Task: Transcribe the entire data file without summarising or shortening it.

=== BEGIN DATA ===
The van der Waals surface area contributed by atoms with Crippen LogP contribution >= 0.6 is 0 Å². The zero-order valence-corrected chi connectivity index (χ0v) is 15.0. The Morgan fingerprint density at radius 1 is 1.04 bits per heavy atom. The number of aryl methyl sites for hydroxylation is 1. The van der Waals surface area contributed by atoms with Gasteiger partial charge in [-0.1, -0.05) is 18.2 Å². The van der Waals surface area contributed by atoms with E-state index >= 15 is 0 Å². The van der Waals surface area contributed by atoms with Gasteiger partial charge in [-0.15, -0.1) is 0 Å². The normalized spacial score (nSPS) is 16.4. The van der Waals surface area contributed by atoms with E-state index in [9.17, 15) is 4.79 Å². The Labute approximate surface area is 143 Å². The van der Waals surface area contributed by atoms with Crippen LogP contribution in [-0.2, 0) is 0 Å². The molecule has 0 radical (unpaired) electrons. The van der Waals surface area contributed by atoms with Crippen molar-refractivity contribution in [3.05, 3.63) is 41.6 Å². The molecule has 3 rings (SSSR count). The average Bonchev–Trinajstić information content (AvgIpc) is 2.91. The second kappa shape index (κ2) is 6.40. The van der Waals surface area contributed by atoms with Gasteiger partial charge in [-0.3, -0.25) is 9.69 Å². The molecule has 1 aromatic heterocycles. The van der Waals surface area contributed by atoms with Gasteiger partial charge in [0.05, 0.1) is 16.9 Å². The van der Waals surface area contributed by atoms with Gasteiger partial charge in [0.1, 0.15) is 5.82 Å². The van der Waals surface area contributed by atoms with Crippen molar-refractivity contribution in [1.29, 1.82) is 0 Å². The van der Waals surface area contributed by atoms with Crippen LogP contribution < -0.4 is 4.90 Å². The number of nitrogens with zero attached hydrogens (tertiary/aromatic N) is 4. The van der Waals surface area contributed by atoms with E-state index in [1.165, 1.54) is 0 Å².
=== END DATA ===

The van der Waals surface area contributed by atoms with Crippen LogP contribution >= 0.6 is 0 Å². The zero-order valence-corrected chi connectivity index (χ0v) is 15.0. The Morgan fingerprint density at radius 1 is 1.04 bits per heavy atom. The number of aryl methyl sites for hydroxylation is 1. The van der Waals surface area contributed by atoms with Gasteiger partial charge in [-0.1, -0.05) is 18.2 Å². The van der Waals surface area contributed by atoms with E-state index >= 15 is 0 Å². The van der Waals surface area contributed by atoms with Gasteiger partial charge in [-0.15, -0.1) is 0 Å². The normalized spacial score (nSPS) is 16.4. The van der Waals surface area contributed by atoms with E-state index in [9.17, 15) is 4.79 Å². The Labute approximate surface area is 143 Å². The van der Waals surface area contributed by atoms with Crippen LogP contribution in [-0.2, 0) is 0 Å². The molecule has 0 radical (unpaired) electrons. The van der Waals surface area contributed by atoms with Crippen molar-refractivity contribution in [3.05, 3.63) is 41.6 Å². The molecule has 3 rings (SSSR count). The average Bonchev–Trinajstić information content (AvgIpc) is 2.91. The second kappa shape index (κ2) is 6.40. The van der Waals surface area contributed by atoms with Gasteiger partial charge in [-0.3, -0.25) is 9.69 Å². The molecule has 1 aromatic heterocycles. The van der Waals surface area contributed by atoms with Gasteiger partial charge in [0.05, 0.1) is 16.9 Å². The van der Waals surface area contributed by atoms with Gasteiger partial charge in [0.1, 0.15) is 5.82 Å². The van der Waals surface area contributed by atoms with Crippen molar-refractivity contribution in [1.29, 1.82) is 0 Å². The van der Waals surface area contributed by atoms with Crippen LogP contribution < -0.4 is 4.90 Å². The number of nitrogens with zero attached hydrogens (tertiary/aromatic N) is 4. The van der Waals surface area contributed by atoms with E-state index in [1.165, 1.54) is 0 Å².